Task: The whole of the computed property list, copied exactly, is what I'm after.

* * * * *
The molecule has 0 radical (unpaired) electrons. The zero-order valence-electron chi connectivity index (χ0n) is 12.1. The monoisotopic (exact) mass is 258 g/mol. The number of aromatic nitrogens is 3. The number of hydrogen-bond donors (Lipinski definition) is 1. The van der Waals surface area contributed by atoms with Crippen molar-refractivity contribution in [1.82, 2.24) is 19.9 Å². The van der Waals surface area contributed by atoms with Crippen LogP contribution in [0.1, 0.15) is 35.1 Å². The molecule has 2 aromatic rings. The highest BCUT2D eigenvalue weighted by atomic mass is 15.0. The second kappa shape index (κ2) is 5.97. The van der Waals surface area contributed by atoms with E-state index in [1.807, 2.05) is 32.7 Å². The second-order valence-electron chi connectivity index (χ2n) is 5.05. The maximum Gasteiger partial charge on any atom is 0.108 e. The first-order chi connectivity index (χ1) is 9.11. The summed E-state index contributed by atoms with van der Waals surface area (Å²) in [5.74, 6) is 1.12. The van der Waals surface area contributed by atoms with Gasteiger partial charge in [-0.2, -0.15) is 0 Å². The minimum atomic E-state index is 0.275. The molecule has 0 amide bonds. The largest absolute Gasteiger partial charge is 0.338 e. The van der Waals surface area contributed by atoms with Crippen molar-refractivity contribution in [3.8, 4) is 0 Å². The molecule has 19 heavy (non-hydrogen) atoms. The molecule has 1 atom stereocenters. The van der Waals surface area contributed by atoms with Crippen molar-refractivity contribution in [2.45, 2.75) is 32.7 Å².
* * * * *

The molecule has 0 radical (unpaired) electrons. The zero-order valence-electron chi connectivity index (χ0n) is 12.1. The monoisotopic (exact) mass is 258 g/mol. The number of aromatic nitrogens is 3. The number of hydrogen-bond donors (Lipinski definition) is 1. The van der Waals surface area contributed by atoms with Crippen molar-refractivity contribution in [1.82, 2.24) is 19.9 Å². The van der Waals surface area contributed by atoms with Crippen LogP contribution in [0.1, 0.15) is 35.1 Å². The molecule has 2 aromatic rings. The highest BCUT2D eigenvalue weighted by atomic mass is 15.0. The second kappa shape index (κ2) is 5.97. The van der Waals surface area contributed by atoms with E-state index in [1.807, 2.05) is 32.7 Å². The second-order valence-electron chi connectivity index (χ2n) is 5.05. The maximum Gasteiger partial charge on any atom is 0.108 e. The first-order chi connectivity index (χ1) is 9.11. The summed E-state index contributed by atoms with van der Waals surface area (Å²) in [5.74, 6) is 1.12. The van der Waals surface area contributed by atoms with Gasteiger partial charge in [-0.2, -0.15) is 0 Å². The minimum atomic E-state index is 0.275. The molecule has 0 amide bonds. The largest absolute Gasteiger partial charge is 0.338 e. The van der Waals surface area contributed by atoms with Crippen molar-refractivity contribution in [3.8, 4) is 0 Å². The molecule has 19 heavy (non-hydrogen) atoms. The molecule has 1 atom stereocenters. The van der Waals surface area contributed by atoms with Crippen molar-refractivity contribution in [2.45, 2.75) is 32.7 Å².